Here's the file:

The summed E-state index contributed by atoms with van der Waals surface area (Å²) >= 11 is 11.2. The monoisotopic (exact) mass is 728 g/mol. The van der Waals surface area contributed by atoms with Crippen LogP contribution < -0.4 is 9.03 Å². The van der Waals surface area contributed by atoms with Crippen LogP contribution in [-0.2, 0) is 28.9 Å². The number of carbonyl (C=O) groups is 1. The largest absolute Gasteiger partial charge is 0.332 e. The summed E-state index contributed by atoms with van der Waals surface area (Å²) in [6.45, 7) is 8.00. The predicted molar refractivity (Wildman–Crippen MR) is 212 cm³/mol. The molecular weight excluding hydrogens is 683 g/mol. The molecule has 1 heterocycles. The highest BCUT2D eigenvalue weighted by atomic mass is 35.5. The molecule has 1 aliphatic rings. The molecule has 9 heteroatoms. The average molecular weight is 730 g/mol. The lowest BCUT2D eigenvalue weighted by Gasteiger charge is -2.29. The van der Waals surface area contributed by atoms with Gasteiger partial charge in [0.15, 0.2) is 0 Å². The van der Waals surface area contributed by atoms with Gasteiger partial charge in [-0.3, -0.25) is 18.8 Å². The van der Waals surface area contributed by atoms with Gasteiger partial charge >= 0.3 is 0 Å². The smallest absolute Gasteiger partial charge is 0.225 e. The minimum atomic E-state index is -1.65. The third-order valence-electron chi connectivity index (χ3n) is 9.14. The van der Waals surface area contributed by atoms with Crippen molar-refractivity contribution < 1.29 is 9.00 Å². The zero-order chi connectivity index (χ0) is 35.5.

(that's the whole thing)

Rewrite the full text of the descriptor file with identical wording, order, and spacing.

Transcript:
The summed E-state index contributed by atoms with van der Waals surface area (Å²) >= 11 is 11.2. The monoisotopic (exact) mass is 728 g/mol. The van der Waals surface area contributed by atoms with Crippen LogP contribution < -0.4 is 9.03 Å². The van der Waals surface area contributed by atoms with Crippen LogP contribution in [-0.2, 0) is 28.9 Å². The number of carbonyl (C=O) groups is 1. The largest absolute Gasteiger partial charge is 0.332 e. The summed E-state index contributed by atoms with van der Waals surface area (Å²) in [6.45, 7) is 8.00. The predicted molar refractivity (Wildman–Crippen MR) is 212 cm³/mol. The molecular weight excluding hydrogens is 683 g/mol. The molecule has 1 heterocycles. The highest BCUT2D eigenvalue weighted by atomic mass is 35.5. The molecule has 1 aliphatic rings. The molecule has 9 heteroatoms. The average molecular weight is 730 g/mol. The lowest BCUT2D eigenvalue weighted by Gasteiger charge is -2.29. The van der Waals surface area contributed by atoms with Gasteiger partial charge in [0.15, 0.2) is 0 Å². The van der Waals surface area contributed by atoms with Gasteiger partial charge in [-0.3, -0.25) is 18.8 Å². The van der Waals surface area contributed by atoms with Gasteiger partial charge >= 0.3 is 0 Å². The smallest absolute Gasteiger partial charge is 0.225 e. The minimum atomic E-state index is -1.65. The third-order valence-electron chi connectivity index (χ3n) is 9.14. The van der Waals surface area contributed by atoms with Crippen molar-refractivity contribution < 1.29 is 9.00 Å². The zero-order chi connectivity index (χ0) is 35.5.